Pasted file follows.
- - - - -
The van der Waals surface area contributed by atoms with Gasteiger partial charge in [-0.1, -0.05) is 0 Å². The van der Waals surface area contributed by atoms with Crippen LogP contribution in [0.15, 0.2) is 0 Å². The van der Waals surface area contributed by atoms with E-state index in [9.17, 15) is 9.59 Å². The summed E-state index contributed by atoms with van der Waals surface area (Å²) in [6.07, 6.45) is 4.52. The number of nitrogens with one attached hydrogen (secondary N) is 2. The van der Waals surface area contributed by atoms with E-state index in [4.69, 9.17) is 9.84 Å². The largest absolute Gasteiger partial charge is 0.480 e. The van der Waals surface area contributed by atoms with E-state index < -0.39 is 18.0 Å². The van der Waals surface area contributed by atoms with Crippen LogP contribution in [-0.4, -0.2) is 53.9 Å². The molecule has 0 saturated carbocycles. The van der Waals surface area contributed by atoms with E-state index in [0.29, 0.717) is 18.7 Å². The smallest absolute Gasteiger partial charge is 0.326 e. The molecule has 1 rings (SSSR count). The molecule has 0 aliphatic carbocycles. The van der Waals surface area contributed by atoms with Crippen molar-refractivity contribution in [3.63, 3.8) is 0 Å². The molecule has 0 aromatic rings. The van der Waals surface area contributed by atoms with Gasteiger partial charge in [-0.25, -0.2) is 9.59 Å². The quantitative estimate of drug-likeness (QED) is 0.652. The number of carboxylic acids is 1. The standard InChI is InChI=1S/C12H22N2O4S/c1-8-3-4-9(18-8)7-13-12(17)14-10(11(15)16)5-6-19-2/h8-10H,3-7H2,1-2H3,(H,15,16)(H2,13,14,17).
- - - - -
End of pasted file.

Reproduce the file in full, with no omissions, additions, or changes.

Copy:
The van der Waals surface area contributed by atoms with Gasteiger partial charge in [-0.1, -0.05) is 0 Å². The van der Waals surface area contributed by atoms with Crippen LogP contribution in [0.15, 0.2) is 0 Å². The van der Waals surface area contributed by atoms with E-state index in [9.17, 15) is 9.59 Å². The summed E-state index contributed by atoms with van der Waals surface area (Å²) in [6.07, 6.45) is 4.52. The number of nitrogens with one attached hydrogen (secondary N) is 2. The van der Waals surface area contributed by atoms with E-state index in [4.69, 9.17) is 9.84 Å². The largest absolute Gasteiger partial charge is 0.480 e. The van der Waals surface area contributed by atoms with E-state index < -0.39 is 18.0 Å². The van der Waals surface area contributed by atoms with Crippen LogP contribution in [-0.4, -0.2) is 53.9 Å². The molecule has 0 saturated carbocycles. The van der Waals surface area contributed by atoms with E-state index in [0.29, 0.717) is 18.7 Å². The smallest absolute Gasteiger partial charge is 0.326 e. The molecule has 1 rings (SSSR count). The molecule has 0 aliphatic carbocycles. The van der Waals surface area contributed by atoms with Crippen molar-refractivity contribution in [3.63, 3.8) is 0 Å². The molecule has 0 aromatic rings. The van der Waals surface area contributed by atoms with Gasteiger partial charge in [-0.25, -0.2) is 9.59 Å². The quantitative estimate of drug-likeness (QED) is 0.652. The number of carboxylic acids is 1. The standard InChI is InChI=1S/C12H22N2O4S/c1-8-3-4-9(18-8)7-13-12(17)14-10(11(15)16)5-6-19-2/h8-10H,3-7H2,1-2H3,(H,15,16)(H2,13,14,17).